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OBJECTIVE: Clinicians often consider whether or not offenders with psychosis have a history of offending pre-dating the onset of their illness. The typology of offenders based on age at first offence, developed in the field of criminology, has been recently extended to mentally disordered groups, but this ignores the potential role of illness onset. METHOD: Using a large UK cohort of individuals with both psychosis and offending histories (n=331), we compared those with a history of offending pre-dating their illness (pre-morbid offenders) to those who commenced offending after becoming unwell (post-morbid offenders). We compared the demographic, clinical and offending pattern characteristics of the two groups. RESULTS: 198 (60%) had offended before the onset of psychosis. These pre-morbid offenders were more likely to be male, have a lower pre-morbid IQ and have had a history of neurological abnormality. Pre-morbid offenders also committed more crime overall, but this was due to an excess of acquisitive, drug and minor offending, rather than violent offending, which was comparable to the post-morbid offending group. CONCLUSION: Currently, standardised clinical risk assessment tools view offenders with mental illness as a homogenous group with respect to life-course patterns of offending in relation to illness. Taking account of an individual's pathway to offending may improve risk assessment and management.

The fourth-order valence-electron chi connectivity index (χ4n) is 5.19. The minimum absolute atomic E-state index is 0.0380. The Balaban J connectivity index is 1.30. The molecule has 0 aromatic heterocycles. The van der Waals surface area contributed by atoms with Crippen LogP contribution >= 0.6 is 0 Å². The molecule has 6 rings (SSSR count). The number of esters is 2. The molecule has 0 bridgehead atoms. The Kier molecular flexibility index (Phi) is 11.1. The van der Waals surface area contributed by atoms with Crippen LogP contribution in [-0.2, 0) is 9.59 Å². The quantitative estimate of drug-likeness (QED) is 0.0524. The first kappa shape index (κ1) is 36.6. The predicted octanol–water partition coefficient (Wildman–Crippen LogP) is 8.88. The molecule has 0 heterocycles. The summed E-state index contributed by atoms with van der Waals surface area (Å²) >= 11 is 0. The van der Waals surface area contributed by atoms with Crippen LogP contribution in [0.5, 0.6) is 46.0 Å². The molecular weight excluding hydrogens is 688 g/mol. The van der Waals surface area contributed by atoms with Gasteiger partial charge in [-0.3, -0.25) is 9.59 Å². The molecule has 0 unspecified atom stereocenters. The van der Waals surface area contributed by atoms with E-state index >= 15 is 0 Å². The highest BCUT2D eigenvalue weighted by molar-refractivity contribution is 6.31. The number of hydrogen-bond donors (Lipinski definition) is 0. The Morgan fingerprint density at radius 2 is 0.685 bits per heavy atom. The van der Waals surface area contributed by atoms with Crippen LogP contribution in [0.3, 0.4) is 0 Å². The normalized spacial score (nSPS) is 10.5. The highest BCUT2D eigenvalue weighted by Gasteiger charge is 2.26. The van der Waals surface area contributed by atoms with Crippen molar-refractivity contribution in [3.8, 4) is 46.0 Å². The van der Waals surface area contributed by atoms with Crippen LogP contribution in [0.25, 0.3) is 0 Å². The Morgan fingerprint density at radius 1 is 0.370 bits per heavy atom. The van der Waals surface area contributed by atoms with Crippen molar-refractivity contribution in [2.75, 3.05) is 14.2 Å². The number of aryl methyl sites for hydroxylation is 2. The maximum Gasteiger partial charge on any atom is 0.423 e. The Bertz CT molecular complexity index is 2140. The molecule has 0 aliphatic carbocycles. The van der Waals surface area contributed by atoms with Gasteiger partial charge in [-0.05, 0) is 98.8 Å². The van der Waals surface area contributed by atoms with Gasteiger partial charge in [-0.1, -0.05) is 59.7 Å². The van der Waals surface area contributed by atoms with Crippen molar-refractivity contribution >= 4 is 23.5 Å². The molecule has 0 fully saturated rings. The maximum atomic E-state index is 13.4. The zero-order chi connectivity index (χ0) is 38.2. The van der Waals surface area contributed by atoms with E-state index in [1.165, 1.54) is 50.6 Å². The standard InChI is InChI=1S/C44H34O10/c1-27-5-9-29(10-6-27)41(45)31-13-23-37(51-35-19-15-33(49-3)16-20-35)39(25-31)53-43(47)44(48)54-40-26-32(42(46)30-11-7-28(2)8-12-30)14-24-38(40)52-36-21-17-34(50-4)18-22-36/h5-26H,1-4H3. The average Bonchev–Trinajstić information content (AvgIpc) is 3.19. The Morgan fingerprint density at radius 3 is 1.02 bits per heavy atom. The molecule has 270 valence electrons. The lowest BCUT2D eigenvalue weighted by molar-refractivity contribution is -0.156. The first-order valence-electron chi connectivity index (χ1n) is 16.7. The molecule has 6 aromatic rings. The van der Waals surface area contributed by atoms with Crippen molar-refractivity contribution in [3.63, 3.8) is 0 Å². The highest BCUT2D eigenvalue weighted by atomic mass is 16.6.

Original publication




Journal article


Schizophr Res

Publication Date





198 - 203


Adolescent, Adult, Age Factors, Aged, Cohort Studies, Crime, Demography, Female, Humans, Intellectual Disability, Male, Middle Aged, Psychotic Disorders, Randomized Controlled Trials as Topic, Retrospective Studies, Risk Factors, United Kingdom, Young Adult